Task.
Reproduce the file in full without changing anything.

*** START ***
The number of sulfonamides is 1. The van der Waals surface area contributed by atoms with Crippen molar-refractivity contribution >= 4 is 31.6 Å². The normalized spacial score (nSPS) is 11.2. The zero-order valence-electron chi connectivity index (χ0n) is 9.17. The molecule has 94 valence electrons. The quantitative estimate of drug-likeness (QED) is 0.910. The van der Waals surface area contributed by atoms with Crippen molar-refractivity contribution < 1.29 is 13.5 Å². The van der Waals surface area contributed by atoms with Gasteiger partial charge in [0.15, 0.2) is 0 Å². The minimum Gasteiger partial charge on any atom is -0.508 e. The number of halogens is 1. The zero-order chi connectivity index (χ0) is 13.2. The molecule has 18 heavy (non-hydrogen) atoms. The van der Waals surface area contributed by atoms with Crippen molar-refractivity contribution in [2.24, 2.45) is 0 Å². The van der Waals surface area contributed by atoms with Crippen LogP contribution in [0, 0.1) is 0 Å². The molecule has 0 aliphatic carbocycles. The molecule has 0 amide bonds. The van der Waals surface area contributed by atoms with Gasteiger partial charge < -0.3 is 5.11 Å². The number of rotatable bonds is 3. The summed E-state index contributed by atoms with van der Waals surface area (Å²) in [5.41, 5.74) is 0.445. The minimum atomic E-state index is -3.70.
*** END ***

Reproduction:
The number of sulfonamides is 1. The van der Waals surface area contributed by atoms with Crippen molar-refractivity contribution >= 4 is 31.6 Å². The normalized spacial score (nSPS) is 11.2. The zero-order valence-electron chi connectivity index (χ0n) is 9.17. The molecule has 94 valence electrons. The quantitative estimate of drug-likeness (QED) is 0.910. The van der Waals surface area contributed by atoms with Crippen molar-refractivity contribution < 1.29 is 13.5 Å². The van der Waals surface area contributed by atoms with Gasteiger partial charge in [0.15, 0.2) is 0 Å². The minimum Gasteiger partial charge on any atom is -0.508 e. The number of halogens is 1. The zero-order chi connectivity index (χ0) is 13.2. The molecule has 18 heavy (non-hydrogen) atoms. The van der Waals surface area contributed by atoms with Crippen molar-refractivity contribution in [2.24, 2.45) is 0 Å². The van der Waals surface area contributed by atoms with Crippen LogP contribution in [0, 0.1) is 0 Å². The molecule has 0 aliphatic carbocycles. The molecule has 0 amide bonds. The van der Waals surface area contributed by atoms with Gasteiger partial charge < -0.3 is 5.11 Å². The number of rotatable bonds is 3. The summed E-state index contributed by atoms with van der Waals surface area (Å²) in [5.41, 5.74) is 0.445. The minimum atomic E-state index is -3.70.